By Guest Blogger Gina McCarn

Phil and I were both raised in the Triad and moved to Atlanta in 2016. Currently I am living the dream in Norcross, GA married to my husband of 20 years and raising our family. We have been parents for almost 18 years. We have five gorgeous children who call me mom. The Lord has graciously gifted me with four sons and one daughter: Davis (17), Antony (16), Lily (16), Carter (13), and Joshua (11). Along this motherhood journey, I became a foster mom in 2012. For eight years, we have been a foster family. On September 9, 2020 we finalized the adoption of our two sons, Antony and Joshua.

This is our story that began with a simple “yes.” As a family, we said yes to helping vulnerable families and becoming a safe place for children who, for a variety of reasons, are not able to return home. The first question I am often asked is, “Why?” Simply answered: the gospel. As a family, we want to be the face of Jesus to hurting children and the hands and feet of Jesus to families deserving a chance to thrive. We wanted them to experience the love and grace of a Savior. We have never seen ourselves as heroes but rather a family willing and available to love another family.

The next question is typically regarding our original family unit and our biological children. “What about your children? Are you worried they will get hurt? As parents you signed up for this but did your kids? Are you worried that everything will change?” The answer is, “Yes.” We considered all of these when saying yes to opening our hearts and home to ultimately become a bigger family. Recently, our oldest, Davis, answered for me. He answered, “My parents didn’t talk us into this. We said yes as kids too.” The truth is you can’t say yes to foster care without the “buy in” of the entire family. It just doesn’t work. There will be sacrifices and changes and hard days. There will equally be joy and healing and good days. Our family has been forever changed as we have witnessed beauty from ashes. We are equally wise enough to know that even the strongest of families need a community of love and support.

“Wow, you are super heroes, extra special people.” The truth is we are nothing extra special. We are ordinary people with flaws, stress and problems similar to yours, your neighbors or family members you avoid at the holidays. The only difference is we were crazy enough to say yes. Saying yes was scary. There have been days I never want to relive. I have sat in courtrooms where a court-appointed attorney couldn’t remember the name of the biological mother she was representing. I have watched a system, never intended to care for children long term, fail children and families repeatedly. I have witnessed more parental rights be terminated than families be reunified. I have wiped away tears and have cared for children that have experienced loss and grief no child should ever experience. I have weathered the storms that come with trauma. I have cried with a biological dad who missed his son. I have been tattered and torn in ways I could never have imagined. I would say yes all over again because our family is better because we said yes.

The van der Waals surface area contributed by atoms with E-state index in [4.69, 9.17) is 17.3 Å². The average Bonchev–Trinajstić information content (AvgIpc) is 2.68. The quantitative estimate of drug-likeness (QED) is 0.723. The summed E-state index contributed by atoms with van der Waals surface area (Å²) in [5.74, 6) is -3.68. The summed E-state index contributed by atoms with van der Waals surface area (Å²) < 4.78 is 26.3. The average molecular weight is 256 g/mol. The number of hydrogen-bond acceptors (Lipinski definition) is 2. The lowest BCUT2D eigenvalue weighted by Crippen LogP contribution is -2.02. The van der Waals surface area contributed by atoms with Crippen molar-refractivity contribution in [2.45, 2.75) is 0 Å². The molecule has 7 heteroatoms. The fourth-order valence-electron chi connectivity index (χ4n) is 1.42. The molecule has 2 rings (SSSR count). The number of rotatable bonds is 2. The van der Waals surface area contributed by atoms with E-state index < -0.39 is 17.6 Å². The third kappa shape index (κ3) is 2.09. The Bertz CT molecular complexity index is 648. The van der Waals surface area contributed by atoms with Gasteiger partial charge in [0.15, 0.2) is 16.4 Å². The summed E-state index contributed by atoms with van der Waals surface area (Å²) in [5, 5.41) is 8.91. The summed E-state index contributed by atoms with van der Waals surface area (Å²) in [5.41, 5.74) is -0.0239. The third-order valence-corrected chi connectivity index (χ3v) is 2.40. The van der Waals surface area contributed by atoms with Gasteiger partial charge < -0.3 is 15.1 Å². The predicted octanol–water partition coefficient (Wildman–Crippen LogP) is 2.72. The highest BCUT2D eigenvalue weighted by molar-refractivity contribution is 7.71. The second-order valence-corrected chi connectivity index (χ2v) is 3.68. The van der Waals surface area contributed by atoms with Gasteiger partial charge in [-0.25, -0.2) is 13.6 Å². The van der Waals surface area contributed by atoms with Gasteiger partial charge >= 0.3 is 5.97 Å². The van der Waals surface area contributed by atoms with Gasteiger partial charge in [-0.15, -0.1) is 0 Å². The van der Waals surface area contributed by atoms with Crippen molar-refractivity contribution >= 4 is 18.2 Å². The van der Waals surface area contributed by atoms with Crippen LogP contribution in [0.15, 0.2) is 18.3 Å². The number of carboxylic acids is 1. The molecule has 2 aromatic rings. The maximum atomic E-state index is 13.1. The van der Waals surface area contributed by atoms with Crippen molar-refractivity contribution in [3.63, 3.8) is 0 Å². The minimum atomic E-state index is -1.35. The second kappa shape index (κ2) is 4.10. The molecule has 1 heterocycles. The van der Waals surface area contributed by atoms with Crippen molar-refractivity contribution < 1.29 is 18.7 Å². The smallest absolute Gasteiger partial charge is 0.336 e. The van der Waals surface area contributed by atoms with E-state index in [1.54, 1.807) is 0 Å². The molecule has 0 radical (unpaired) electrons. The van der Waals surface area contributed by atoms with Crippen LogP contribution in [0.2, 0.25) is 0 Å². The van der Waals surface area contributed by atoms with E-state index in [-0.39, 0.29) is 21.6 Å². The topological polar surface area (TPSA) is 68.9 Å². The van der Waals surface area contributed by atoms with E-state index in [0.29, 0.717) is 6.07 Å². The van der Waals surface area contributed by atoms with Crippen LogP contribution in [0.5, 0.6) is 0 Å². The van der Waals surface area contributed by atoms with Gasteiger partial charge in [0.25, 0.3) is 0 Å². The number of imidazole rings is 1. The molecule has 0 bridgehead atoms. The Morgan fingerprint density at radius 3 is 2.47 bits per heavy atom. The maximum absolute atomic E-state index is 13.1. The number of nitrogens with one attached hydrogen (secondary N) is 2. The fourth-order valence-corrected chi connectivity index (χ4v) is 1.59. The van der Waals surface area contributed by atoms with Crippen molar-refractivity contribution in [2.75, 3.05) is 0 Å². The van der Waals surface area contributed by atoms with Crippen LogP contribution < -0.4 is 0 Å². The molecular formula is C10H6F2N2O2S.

There is the dreaded question, often the unavoidable topic asked because curiosity trumps acknowledgement that we are talking about my son. I know people ask it because of the movies they have seen and the news which reports only part of the story.  There is consistent political controversy surrounding undocumented children. The difference is this young man has a face, a name and a story. I have been asked, “Why would you and Phil say yes to a an undocumented, teenage, foster youth that comes from a different culture?” That young man is my son and he is one of the greatest joys of my life. He has hopes and dreams like any teenager. He loves loud music and good food. He’s an athlete and an artist. He’s brilliant and kind. He’s loving and loveable. He is not a statistic in the foster system. He’s a young man that deserves parents and a family just like any other child. He dreams of joining the military and fighting for a country that hasn’t yet recognized him as a citizen. He hopes to go to college and buy a motorcycle. He wants to have his own family one day and I know he will be a loving husband and father. For now, he gets the chance to be a kid with the everyday normal joys and challenges of being a teenager: homework, football practice, homecoming dates and learning to drive. If we had not said yes to him, we would have missed a miracle. Davis, Lily and Carter would have missed having more brothers. Phil and I would have missed the joy of raising two more children. The truth is I really don’t remember who we were before Antony and Joshua.

To learn more about Foster Care, click here

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